• If the client seems stuck in a past incident and is unable to gain insight and move past it, despite enough exploration and empathy, then a referral is probably a good idea. For example, a client of mine a long while ago, who would keep talking about his manager blocking his promotion with a great amount of agitation, over and over again – with no reduction in intensity or increase in awareness over a period of time.
    How much exploration? There’s no simple answer to that so the best thing would be for you to take this into processing with your supervisor or a fellow coach.

Please remember that we’re talking here about when you would bring up the topic of therapy with a client. Direct intervention is necessary when there is immediate danger to the client or someone else. If a client is talking about self-harm or a repeated sense of hopelessness, suicide or about harming another, it is important that you take steps to protect the client. This would include listening and staying with them till help can be got and contacting the stakeholder or a relevant authority.

Can a client work with a therapist and a coach simultaneously?
Absolutely possible – that the coach continues to work with the client on what was agreed upon in the contract while the client goes to a therapist to process their early decisions and work through formative events in their life.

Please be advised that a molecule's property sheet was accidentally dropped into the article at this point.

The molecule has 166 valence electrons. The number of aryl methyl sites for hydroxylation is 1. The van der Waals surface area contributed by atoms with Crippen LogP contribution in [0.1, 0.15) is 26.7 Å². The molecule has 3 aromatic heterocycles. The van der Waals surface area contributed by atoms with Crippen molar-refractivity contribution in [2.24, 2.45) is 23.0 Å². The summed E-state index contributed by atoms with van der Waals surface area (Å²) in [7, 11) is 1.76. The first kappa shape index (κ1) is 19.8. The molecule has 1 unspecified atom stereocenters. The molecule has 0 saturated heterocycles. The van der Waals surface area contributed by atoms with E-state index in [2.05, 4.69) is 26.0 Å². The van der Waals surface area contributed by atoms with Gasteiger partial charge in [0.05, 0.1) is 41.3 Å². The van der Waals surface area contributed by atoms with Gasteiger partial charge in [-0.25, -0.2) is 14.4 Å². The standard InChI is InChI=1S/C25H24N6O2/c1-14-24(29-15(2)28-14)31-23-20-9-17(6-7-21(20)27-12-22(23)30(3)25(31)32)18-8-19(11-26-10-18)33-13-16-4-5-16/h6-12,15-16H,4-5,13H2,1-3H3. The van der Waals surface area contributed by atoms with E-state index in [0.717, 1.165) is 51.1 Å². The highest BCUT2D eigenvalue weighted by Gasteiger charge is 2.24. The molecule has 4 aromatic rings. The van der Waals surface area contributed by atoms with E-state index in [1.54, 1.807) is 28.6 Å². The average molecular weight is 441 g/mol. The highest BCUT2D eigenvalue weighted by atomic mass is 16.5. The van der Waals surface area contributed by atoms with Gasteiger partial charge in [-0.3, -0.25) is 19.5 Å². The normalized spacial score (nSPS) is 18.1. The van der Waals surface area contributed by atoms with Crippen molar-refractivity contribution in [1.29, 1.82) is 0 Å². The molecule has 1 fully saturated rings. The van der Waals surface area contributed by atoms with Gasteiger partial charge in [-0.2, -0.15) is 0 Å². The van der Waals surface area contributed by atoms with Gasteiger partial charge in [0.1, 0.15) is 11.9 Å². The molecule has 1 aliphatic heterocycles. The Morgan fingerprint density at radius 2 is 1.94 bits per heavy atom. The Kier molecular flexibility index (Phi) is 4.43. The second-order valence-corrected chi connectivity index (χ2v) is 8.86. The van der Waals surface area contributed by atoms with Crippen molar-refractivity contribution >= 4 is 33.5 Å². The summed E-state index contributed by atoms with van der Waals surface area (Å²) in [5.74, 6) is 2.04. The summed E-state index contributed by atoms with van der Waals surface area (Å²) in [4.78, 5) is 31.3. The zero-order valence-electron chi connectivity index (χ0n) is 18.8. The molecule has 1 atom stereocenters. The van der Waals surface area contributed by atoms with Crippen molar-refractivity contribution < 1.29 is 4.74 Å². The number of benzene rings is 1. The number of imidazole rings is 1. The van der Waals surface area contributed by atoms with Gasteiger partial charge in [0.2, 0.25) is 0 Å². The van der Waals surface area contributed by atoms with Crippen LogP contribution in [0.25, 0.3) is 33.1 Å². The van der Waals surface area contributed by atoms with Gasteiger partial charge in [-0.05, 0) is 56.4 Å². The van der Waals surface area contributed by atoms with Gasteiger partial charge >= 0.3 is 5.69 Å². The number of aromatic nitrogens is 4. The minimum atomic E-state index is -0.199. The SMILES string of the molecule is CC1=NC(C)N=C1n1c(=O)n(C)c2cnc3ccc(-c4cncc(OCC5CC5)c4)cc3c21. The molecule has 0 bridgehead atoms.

How do I bring this up with a client without them feeling like I am judging them?

  • First, make sure you’ve thought enough about whether bringing it up is appropriate; get supervision and prepare for the conversation. Blurting it out without adequate preparation could be very damaging for the client (been done, done that, learnt my lesson)
  • Ask them if they have ever considered therapy and how they feel about it/what they know
  • Explain how therapy could help them with specific examples of behaviour you have observed; be very careful to use neutral and specific language (for example “over the last few sessions, I’ve noticed that there appears to be a lot of anger you’re carrying about the authority figures who were not supportive of you in the past – a therapist can help you work through this anger and process is in ways that I, as a coach, am not trained to do”)
  • Normalise therapy – I take every opportunity I can to talk about the fact that I am in therapy myself from early on in the relationship. I think it’s a super idea for all coaches to work with a therapist for atleast some time so you have a good sense of what you are recommending. If you have not had that opportunity, talk about other people in your life who are close to you who have benefited from therapy.
  • Reassure them that you are there for them – it’s important for clients to not see themselves as beyond the help of coaching or that you are abandoning them.
  • Offer to make a connection – it’s good to build a list of therapy practitioners whom you can refer clients to.
  • Remember that ultimately, the decision to go to therapy is up to the client. They may not want to seek professional help, which is acceptable. Respect your client’s right to not seek help unless you believe that they are at risk of harming themselves or others.
  • Express your concern and care by following up with them to see if they’re ok (if they choose not to continue work with you)

For more information about our ICF accredited coach training programs, please click here –